The crash created nearly 2,000 pieces of debris larger than four inches in diameter, as well as thousands of smaller pieces of debris, according to research by Brian Weeden of the Secure World Foundation.
In January 2020, a narrowly avoided collision raised alarms about orbital debris again. Two nonoperational satellites—one launched in 1983, and another, launched in 1967—were predicted to pass within 40 feet of each other. The satellites were traveling in essentially opposite orbits, meaning a collision would have been head-on. Their paths ultimately didn’t intersect, but for many experts, the fly-by was too close for comfort.
Earlier this year, a Chinese satellite that was launched in 2019 was struck by debris from a Russian spy satellite that was launched in 1996. The collision generated at least 37 pieces of debris.
Experts fear that crashes and close calls like this are going to become more common due to massive growth in the number of operational satellites in orbit today, and tens of thousands of new satellites set to be launched in the coming years. In 2014, there were about 2,000 functioning satellites orbiting the planet, a number that has more than doubled in the time since. That doesn’t count the defunct satellites still in orbit.
As of last week, 12,170 satellites have been sent into orbit since the dawn of the space age, according to the European Space Agency. The ESA estimates about 7,630 of those are still in space, and about 4,700 are still functional. In that time, there have been more than 630 instances of spacecraft break-ups, explosions, collisions, or other events that created debris.
Companies such as SpaceX have committed to sending thousands of satellites into orbit for various purposes. Since 2019, SpaceX has launched more than 1,700 Starlink satellites to provide internet service around the world. That number is set to eventually grow to nearly 30,000 satellites.
The company has said it is taking steps to make spacecraft more resistant to damage from strikes in an effort to minimize the generation of new debris.
Other corporations, including Amazon and the U.K.-based OneWeb, are also working on satellite internet networks. OneWeb has launched 358 of its satellites, per data from the U.S. Space Surveillance Network. That is a little more than half of the number of satellites the company plans to launch as part of its internet service. Amazon, meanwhile, has not yet launched any of its planned satellites. It won approval from the FCC last year to send 3,236 satellites into orbit, half of which are required to be in space by 2026, with the rest operational by 2029.
Innovators have brought some optimism to the fight for a clean space environment. In February 2020, a commercial satellite docked with an older satellite in orbit for the first time to extend the original satellite’s mission life.
The resupply satellite, known as the Mission Extension Vehicle or MEV-1, attached to an operational 18-year-old communications satellite that was running out of fuel. According to a New York Times report at the time, the MEV-1 will remain attached to the communications satellite, guiding it in orbit and keeping it running for five years. Then, it will push the older satellite far out into an unobtrusive, high graveyard orbit. MEV-1, developed by Northrop Grumman, is expected to work for 15 years and is likely to service multiple satellites. Satellite servicing as exhibited by MEV-1 has much potential to limit the possibility of orbital collisions and the proliferation of harmful space debris.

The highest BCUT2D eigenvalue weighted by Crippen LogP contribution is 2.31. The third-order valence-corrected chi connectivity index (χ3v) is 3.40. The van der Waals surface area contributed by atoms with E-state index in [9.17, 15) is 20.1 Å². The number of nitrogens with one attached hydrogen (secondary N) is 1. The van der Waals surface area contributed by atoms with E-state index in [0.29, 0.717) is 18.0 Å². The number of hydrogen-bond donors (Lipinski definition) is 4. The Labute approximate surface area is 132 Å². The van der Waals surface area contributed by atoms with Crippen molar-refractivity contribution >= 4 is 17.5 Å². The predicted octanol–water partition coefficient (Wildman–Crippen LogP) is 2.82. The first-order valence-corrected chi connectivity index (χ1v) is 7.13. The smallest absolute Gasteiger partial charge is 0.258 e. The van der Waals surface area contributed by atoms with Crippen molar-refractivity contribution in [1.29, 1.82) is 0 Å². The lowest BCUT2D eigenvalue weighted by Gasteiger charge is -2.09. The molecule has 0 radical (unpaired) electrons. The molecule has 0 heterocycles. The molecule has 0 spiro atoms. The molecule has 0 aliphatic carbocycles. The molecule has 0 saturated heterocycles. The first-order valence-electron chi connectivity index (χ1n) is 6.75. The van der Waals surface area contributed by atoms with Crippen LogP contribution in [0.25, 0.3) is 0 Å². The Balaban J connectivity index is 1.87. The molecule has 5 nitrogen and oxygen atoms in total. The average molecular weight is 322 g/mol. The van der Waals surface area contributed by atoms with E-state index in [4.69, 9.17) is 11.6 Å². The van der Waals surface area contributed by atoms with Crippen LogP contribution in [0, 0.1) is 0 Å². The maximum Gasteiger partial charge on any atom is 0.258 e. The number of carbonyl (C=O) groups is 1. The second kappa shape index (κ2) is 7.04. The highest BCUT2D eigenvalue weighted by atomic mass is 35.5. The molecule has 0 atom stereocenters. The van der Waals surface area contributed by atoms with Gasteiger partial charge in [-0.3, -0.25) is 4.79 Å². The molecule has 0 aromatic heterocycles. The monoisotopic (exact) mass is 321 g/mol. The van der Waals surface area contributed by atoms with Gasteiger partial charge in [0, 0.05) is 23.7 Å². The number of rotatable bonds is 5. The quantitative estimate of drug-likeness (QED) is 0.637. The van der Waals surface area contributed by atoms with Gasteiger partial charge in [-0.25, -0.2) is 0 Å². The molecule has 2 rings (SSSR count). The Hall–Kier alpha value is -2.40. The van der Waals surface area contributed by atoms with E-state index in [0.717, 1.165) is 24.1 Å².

Other countries around the world are taking steps to reduce orbital pollution. For instance, the European Space Agency is moving forward with a mission to remove an item of debris from orbit. Planned for 2025, the ClearSpace-1 mission will capture a rocket’s upper stage that was left in orbit in 2013. It will then be deorbited for both items to burn up on reentry in the atmosphere.
Work is also being done in the policy realm. The National Space Council unveiled updated orbital debris mitigation practices in November 2019 with some changes for the government’s procurement and operation of space services to minimize the risk of creating debris.
The mitigation practices were first established in 2001 and have been updated periodically since. Still, some experts complained the document did not go far enough.
Weeden of the Secure World Foundation criticized the space council for not tightening an existing rule for satellites to be deorbited after 25 years in operation. Some have called for this rule to be shortened, especially for satellites that are only set to be in operation for a short period of time. Experts like Weeden also argue the U.S. government should be contributing directly to cleanup efforts in space, a goal that has existed for years but has not been followed up with a concrete program.
In the aftermath of Russia’s anti-satellite test, members of Congress may have a greater sense of urgency to take up legislation to enhance American capabilities to track orbital debris.
The House version of this year’s defense authorization bill includes language requiring a new report from the National Space Council on the risks of debris, as well as a congressional briefing on the matter. It mandates another report from the Defense Department on space debris mitigation and remediation options.
Virginia Democratic Rep. Don Beyer, who chairs the House Science, Space, and Technology subcommittee on space, is drafting legislation to boost situational awareness in space, according to his spokesman, Aaron Fritschner.
Fritschner said Beyer is taking time to get input from experts, government officials, and other stakeholders about how best to address the matter.
“The goal of his legislation is to clarify agency roles in protecting American astronauts and space operations from the danger posed by orbiting objects and debris,” Fritschner told The Dispatch. “The issue is complex, so it will require time and care to get the policy right, but as the Russian ASAT test and resulting safety situation at ISS shows, it is important for the U.S. government to get this right, and to do it with all possible speed.”